The policies do not dictate who should be hired, but instead require a diverse set of candidates for consideration in the talent pool. Many of the policies include explicit provisions that the Board will instruct any search firms they retain to include such individuals in their initial list or pool of candidates. In addition, while the CEO diversity search policy is not intended to be a substitute for robust internal succession planning, the NYCRS encouraged portfolio companies to maintain and disclose processes for fostering a diverse talent pipeline for executive management.

Boardroom Accountability 3.0

Launched in October 2019, Boardroom Accountability Project 3.0 is the next phase of the NYCRS’ Boardroom Accountability Project. At its inception in 2014, the Project sought to make boards more diverse, independent and climate competent by enacting proxy access bylaws to make it easier for long-term investors to nominate directors. After engagement with scores of companies, today more than 600 companies and over 70% of the S&P 500 have adopted “proxy access” bylaws as a market standard.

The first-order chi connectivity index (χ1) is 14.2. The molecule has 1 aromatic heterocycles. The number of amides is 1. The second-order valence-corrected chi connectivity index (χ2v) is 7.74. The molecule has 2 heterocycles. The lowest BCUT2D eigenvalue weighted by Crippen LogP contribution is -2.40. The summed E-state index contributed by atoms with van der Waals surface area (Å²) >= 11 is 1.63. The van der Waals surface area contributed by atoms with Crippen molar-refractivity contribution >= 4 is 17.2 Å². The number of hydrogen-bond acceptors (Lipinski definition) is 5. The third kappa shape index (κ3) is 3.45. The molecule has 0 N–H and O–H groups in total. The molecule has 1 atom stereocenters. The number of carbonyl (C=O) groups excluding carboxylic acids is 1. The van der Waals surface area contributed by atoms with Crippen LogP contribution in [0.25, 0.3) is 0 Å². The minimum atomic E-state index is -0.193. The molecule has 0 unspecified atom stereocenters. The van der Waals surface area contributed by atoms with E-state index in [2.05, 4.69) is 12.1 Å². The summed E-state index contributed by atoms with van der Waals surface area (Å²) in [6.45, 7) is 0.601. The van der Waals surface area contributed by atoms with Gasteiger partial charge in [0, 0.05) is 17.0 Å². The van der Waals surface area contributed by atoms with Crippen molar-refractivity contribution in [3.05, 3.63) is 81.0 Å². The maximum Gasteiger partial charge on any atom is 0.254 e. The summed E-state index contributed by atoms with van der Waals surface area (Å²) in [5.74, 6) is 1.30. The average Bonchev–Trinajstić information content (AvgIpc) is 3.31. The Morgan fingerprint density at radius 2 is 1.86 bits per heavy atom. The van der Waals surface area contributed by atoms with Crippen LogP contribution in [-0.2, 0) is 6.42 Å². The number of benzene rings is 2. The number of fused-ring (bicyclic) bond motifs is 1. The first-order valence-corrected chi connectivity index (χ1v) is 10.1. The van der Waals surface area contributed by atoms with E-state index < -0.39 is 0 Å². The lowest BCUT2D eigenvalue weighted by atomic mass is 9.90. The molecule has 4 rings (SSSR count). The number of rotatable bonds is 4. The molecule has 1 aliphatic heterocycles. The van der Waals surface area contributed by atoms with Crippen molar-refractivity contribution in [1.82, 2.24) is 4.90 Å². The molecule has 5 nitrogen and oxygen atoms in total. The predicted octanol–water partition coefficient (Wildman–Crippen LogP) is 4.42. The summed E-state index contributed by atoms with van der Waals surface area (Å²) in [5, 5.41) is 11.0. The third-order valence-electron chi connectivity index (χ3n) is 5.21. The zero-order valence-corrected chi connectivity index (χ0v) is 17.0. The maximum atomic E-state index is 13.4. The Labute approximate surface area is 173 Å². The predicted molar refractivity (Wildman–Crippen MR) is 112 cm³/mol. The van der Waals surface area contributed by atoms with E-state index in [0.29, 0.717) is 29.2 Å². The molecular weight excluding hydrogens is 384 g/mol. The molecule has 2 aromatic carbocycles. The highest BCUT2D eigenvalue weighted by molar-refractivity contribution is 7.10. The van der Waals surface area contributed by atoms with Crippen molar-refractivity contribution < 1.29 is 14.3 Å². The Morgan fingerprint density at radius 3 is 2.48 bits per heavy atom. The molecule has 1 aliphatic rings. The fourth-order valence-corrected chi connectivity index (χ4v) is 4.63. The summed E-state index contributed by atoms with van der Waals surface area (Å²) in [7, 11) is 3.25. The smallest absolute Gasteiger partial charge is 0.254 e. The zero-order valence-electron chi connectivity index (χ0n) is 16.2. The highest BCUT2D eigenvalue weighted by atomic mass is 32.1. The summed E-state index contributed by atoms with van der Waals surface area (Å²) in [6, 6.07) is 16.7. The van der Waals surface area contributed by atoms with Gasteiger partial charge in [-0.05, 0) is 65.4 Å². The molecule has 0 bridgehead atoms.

In 2017, Boardroom Accountability 2.0 sought greater board transparency and pioneered the “Board Matrix” format to facilitate disclosure by U.S. companies of the race and gender as well as the skills and experience of their board members. In response to NYCRS engagement, companies began to disclose board matrices and the number of Fortune 100 companies that now explicitly disclose their board members’ race has risen significantly. [2] As part of phase two, companies also committed to including, or seeking to include, women and people of color in their candidate pool for board searches.